Year 'Round Use)
> 
> 
> >
> >
> >
> > The harder the pad the more it will wear and groove the rotors. 
Too
> > aggressive a pad will also make more heat which will cause fade. 
The
> > origional engineers had to balance all this along with stopping
> > distances, economics, availability, and longevity. It is ALWAYS
> > better to go with the OEM recomended product. Anything else and 
you
> > are now the test pilot. On the subject of the E brake first make 
sure
> > the cables actually move. Disconnect them at the e brake on each 
wheel
> > and see if they move when you pull the handle. If they do then 
you
> > might have to adjust the large screw on each wheel. The e brakes 
are
> > supposed to be self-adjusting Ha Ha!!! They don't. Tighten the 
large
> > screw and back off 3/4 turn. The rotor should turn without too 
much
> > drag and when you pull on the handle it should grab tight. I 
would not
> > want to have to try stopping from 65 MPH with it but it should do
> > something. Make sure the pads on the e brake are not worn out,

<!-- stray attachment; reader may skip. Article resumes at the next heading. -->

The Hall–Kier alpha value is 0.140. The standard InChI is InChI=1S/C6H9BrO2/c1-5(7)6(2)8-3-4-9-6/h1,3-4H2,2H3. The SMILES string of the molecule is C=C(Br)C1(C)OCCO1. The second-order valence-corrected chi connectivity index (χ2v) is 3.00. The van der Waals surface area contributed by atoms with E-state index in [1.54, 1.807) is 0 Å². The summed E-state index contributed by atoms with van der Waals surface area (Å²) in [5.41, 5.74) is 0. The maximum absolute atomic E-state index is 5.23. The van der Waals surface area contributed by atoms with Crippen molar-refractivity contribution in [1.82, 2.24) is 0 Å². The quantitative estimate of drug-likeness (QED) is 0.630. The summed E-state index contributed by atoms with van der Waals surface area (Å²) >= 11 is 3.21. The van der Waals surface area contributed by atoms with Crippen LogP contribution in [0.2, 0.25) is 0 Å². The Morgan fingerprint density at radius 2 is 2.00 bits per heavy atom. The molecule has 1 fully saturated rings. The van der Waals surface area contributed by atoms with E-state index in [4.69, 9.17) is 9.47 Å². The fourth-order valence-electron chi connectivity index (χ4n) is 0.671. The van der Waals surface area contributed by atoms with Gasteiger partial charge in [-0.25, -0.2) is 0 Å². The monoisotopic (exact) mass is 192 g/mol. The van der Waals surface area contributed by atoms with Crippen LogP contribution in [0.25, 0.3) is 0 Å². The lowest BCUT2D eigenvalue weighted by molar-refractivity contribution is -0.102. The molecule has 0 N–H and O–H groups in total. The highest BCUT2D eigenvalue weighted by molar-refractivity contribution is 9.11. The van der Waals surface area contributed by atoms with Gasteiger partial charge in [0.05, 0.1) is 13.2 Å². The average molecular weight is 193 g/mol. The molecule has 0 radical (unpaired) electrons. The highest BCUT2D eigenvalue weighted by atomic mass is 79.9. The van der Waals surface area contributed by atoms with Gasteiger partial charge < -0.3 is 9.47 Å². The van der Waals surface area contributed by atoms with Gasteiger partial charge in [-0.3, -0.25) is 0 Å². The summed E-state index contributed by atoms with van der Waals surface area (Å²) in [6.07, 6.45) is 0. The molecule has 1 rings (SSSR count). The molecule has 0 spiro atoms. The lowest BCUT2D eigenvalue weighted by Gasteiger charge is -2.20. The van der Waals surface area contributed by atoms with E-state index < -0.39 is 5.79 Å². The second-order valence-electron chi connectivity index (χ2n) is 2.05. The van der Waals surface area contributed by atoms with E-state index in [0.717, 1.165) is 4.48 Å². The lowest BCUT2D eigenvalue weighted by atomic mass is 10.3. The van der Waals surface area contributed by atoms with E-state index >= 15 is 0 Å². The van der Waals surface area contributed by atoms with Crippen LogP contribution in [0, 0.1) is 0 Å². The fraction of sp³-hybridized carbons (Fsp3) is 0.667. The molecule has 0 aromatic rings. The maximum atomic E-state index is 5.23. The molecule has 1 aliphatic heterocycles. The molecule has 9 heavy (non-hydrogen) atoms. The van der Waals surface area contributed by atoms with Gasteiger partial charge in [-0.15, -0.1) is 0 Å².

you
> > will never hold if the metal is coming through. Cotter pin the 
large
> > screw after you finish adjusting it. Lube everything up good and 
it
> > should at least hold the car from rolling on level ground! You 
may
> > have to pull the 2 bolts that act like pins that the e brake pads
> > pivot on to lubricate them and make sure everything is moving. 
If the
> > cables won't move when you pull the handle you have to either 
get them
> > to move or replace them. You could install an adjustable 
proportioning
> > valve but you really need to know what you are doing with that. 
And
> > the thing will need to be adjusted depending on the road, the 
weather,
> > the car loading, temperature, etc. As for the movies they could 
have
> > addded a valve so they could lock up the front wheels without 
engaging
> > the back brakes. This is how on race cars you spin the rear 
tires to
> > warm them up before the race. You lock the front wheels and then 
step